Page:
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Bredolab botnet taken down after Dutch intervention

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A botnet that had infected at least 30 million computers globally has been taken down by the Dutch National Crime Squad.

Working in close collaboration with a Dutch hosting provider, the Dutch Forensic Institute (NFI), internet security company Fox-IT, the Dutch computer emergency response team (GOVCERT.NL) seized and disconnected 143 computer servers from the internet.

The botnet used servers hired in the Netherlands from a reseller of LeaseWeb, the largest hosting provider in the Netherlands. The Dutch High Tech Crime Team discovered the network in the late summer and during its investigation, it determined that the network was capable of infecting three million computers a month.

The Dutch National Crime Squad said that users of computers with viruses from this network will receive a notice at the time of next login with information on the degree of infection, along with advice on removing the viruses from their system.

Rik Ferguson, senior security advisor at Trend Micro, said: “Bredolab is primarily a downloading platform and has served to distribute fake anti-virus and Zeus to victim computers. The botnet, which originated in Russia, only rose to prominence in August 2009 yet Dutch Authorities estimate that it was capable of infecting three million computers per month at its peak.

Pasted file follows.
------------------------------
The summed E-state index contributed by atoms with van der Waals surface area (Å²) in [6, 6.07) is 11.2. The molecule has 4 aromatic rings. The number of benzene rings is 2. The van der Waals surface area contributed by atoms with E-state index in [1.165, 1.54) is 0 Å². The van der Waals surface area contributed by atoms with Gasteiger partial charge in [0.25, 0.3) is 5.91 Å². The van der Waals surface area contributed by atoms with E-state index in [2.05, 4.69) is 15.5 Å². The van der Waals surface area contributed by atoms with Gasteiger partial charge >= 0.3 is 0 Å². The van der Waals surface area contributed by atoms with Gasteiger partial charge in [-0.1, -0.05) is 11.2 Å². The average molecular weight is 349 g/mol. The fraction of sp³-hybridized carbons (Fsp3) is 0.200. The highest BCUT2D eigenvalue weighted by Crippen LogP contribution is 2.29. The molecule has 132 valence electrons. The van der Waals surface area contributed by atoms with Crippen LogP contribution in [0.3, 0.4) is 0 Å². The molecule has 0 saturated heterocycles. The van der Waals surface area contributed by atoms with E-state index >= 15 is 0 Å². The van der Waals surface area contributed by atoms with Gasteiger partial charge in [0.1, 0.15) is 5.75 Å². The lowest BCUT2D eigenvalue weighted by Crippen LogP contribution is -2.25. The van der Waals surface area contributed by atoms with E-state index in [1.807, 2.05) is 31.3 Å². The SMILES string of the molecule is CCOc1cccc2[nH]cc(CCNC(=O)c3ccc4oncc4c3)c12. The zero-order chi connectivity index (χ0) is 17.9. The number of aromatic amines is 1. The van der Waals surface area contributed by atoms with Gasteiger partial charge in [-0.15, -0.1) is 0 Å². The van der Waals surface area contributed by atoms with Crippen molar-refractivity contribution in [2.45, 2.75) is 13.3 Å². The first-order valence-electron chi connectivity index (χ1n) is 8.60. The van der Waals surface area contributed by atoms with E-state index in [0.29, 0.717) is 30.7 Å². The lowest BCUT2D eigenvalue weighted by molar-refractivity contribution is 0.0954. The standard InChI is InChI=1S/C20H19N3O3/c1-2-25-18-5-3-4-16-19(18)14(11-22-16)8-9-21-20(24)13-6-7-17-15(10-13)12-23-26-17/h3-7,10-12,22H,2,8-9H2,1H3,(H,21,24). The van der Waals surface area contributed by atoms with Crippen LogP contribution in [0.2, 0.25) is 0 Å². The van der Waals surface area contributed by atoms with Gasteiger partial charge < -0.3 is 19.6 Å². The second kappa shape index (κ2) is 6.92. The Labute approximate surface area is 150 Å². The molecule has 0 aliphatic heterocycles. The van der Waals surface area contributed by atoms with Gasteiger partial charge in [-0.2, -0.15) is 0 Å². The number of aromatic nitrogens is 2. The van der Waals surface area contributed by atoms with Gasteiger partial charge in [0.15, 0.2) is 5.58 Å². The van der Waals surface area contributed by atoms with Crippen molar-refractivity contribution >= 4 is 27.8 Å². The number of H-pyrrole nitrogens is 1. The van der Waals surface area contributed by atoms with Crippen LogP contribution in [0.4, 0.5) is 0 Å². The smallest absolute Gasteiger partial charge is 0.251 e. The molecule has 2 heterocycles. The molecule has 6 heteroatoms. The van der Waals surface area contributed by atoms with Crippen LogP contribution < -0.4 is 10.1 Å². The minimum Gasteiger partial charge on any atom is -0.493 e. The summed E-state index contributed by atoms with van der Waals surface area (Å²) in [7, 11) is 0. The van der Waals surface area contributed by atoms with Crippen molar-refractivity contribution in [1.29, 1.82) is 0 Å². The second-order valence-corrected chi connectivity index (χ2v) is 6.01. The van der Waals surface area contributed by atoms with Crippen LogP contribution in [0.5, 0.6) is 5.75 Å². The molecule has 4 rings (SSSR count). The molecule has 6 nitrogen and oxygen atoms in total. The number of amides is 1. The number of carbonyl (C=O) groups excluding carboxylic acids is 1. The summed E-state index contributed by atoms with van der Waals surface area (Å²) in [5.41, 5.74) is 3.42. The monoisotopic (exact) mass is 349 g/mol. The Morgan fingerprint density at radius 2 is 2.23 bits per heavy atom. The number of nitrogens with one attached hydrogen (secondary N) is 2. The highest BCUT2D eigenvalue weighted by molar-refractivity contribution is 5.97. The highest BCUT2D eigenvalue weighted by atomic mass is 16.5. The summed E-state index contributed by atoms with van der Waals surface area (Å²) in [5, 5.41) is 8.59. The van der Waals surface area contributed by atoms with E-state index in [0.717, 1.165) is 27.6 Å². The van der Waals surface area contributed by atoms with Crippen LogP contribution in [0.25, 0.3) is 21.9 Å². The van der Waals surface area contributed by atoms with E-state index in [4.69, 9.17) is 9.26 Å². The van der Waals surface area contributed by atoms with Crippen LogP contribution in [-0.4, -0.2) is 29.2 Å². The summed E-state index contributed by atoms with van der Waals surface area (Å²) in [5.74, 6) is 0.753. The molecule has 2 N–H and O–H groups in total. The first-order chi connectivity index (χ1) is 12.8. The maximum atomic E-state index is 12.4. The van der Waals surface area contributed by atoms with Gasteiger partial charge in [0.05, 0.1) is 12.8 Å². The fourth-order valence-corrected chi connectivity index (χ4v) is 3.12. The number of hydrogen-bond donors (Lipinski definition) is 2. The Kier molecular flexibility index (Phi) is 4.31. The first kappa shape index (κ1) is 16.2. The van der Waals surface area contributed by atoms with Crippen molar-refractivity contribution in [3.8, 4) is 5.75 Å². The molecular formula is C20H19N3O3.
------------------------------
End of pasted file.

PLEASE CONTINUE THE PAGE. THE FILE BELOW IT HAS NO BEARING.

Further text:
“The primary initial trigger for infection with Bredolab was usually through mail, but infection vectors have been widely abused and also include drive-by download and even propagation through other forms of malware, for example, Cutwail has been seen to drop Bredolab as a payload and Bredolab has been known to return the favour.

“It is unclear right now whether the botnet has been effectively decapitated or if this only represents a setback to the criminals behind it. The bots remain infected with the malware so if alternative command and control servers exist, then reconfiguration and regrouping remains a possibility.”

A report from eWeek claimed that the Iranian Cyber Army is to sell access to its botnet. Rob Rachwald, director of security strategy at Imperva, claimed that the move is ‘not surprising', as cyber criminals are seeking different sources of revenue and botnet ‘growers' are continuously advertising their services.

He said: “What is interesting in this case is that they were the ones performing the attack. From their point of view, most of their attacks were politically motivated but now they have realised, why not make more money on the side if they already have the infrastructure?

“If they are even so-called ideologists, they could be re-investing this earned black-money to their organisation to proceed with other attacks and develop their resources.”

Alan Bentley, VP international at Lumension, said: “Whilst this is certainly not the first case of malicious code being sold online, with the rise of highly complex attacks like Stuxnet and Zeus, the online hacker shops of old seem like child's play when compared to this new wave of collaborative cyber warfare.

“Cyber criminals are no longer just intent on stealing personal details for a quick cash hit or on sending inconvenient spam emails. They have much bigger prizes in mind, and are creating mechanisms dedicated at corporate espionage and attacking against real-world infrastructures, such as power stations. These attacks are more targeted, more sophisticated and more potent.

“The National Security Strategy's £500 million injection of cash to bolster cyber security efforts is undoubtedly a step in the right direction. But it is not just about the money. As cyber criminal techniques evolve daily, the mindset needs to switch from the approach of old, which focuses on only preventing the known bad, to preventing anything entering the network unless it is known to be good. Only by applying this level of intelligence, can we be confident that our windows are locked tight and our valuable assets safe.”

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